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What Happens If My Ex Won’t Go To Mediation?

When relationships breakdown, emotions often run high. Whilst most separating couples want to come to an agreement about their finances or children, they may struggle to discuss issues between them constructively.

Mediation can often be a helpful forum to discuss these issues and I would strongly suggest that you consider whether it is appropriate for you.

How to facilitate the process

If you are interested in mediating, as a first step, I would suggest that you contact a mediator and have a conversation with them to find out more about the mediation process.

If following this initial conversation, you feel that mediation is right for you then you can either approach your ex-partner about this or ask the mediator to do so on your behalf.

How you can convince your ex-partner

Mediation is a voluntary process. This means that you cannot compel your ex-partner to attend mediation if they do not want to. If your ex-partner is reluctant to mediate, you should try and convince them to speak with a mediator in the first instance. This may help to avoid any initial tension of facing each other and provide your ex-partner with an opportunity to find out how the process works and whether it is appropriate for them.

In my experience, most people can be anxious about talking to a stranger about their family disputes but often mediators are able to alleviate these worries and, where appropriate, encourage them to engage with mediation.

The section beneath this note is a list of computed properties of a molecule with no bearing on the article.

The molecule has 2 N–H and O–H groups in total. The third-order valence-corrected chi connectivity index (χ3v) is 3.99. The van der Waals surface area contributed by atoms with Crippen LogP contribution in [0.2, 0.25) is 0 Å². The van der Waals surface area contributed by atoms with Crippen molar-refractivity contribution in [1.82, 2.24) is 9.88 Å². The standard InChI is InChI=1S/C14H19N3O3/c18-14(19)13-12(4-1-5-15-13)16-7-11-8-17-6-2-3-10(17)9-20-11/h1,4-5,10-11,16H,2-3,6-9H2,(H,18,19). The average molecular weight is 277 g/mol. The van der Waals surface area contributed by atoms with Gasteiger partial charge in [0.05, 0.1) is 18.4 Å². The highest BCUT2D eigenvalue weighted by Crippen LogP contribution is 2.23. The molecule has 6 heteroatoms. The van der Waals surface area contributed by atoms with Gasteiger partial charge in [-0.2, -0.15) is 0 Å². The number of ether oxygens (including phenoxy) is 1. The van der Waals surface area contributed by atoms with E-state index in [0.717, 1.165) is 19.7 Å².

Sometimes ex-partners are also worried that the mediator will not be impartial if you have already chosen someone. It may therefore be helpful to put forward more than one name or, alternatively, invite them to propose some mediators for you to consider.

The positives of convincing your ex-partner

There are many benefits to convincing your ex-partner to mediate. These include:

  1. A mediator can encourage you and your ex-partner to communicate more effectively about the issues between you.
  2. A mediator will try and explore potential options with you both and encourage you to reach agreements that you are both comfortable with.
  3. Mediation is much more flexible than court proceedings and the discussions can be tailored to your family’s specific needs and priorities.
  4. Mediation is usually much cheaper than going to court.
  5. You are both in control and can be empowered to make the right decisions yourselves, together.
  6. It is confidential, meaning that you will have a safe and discrete forum within which to discuss issues.

What you will both get out of the mediation process

In many cases, separating couples are able to reach agreements on the issues between them. As separating couples have worked together to reach these agreements it often lead to maintaining better relationships moving forward – this is especially important if need to continue to co-parent together.

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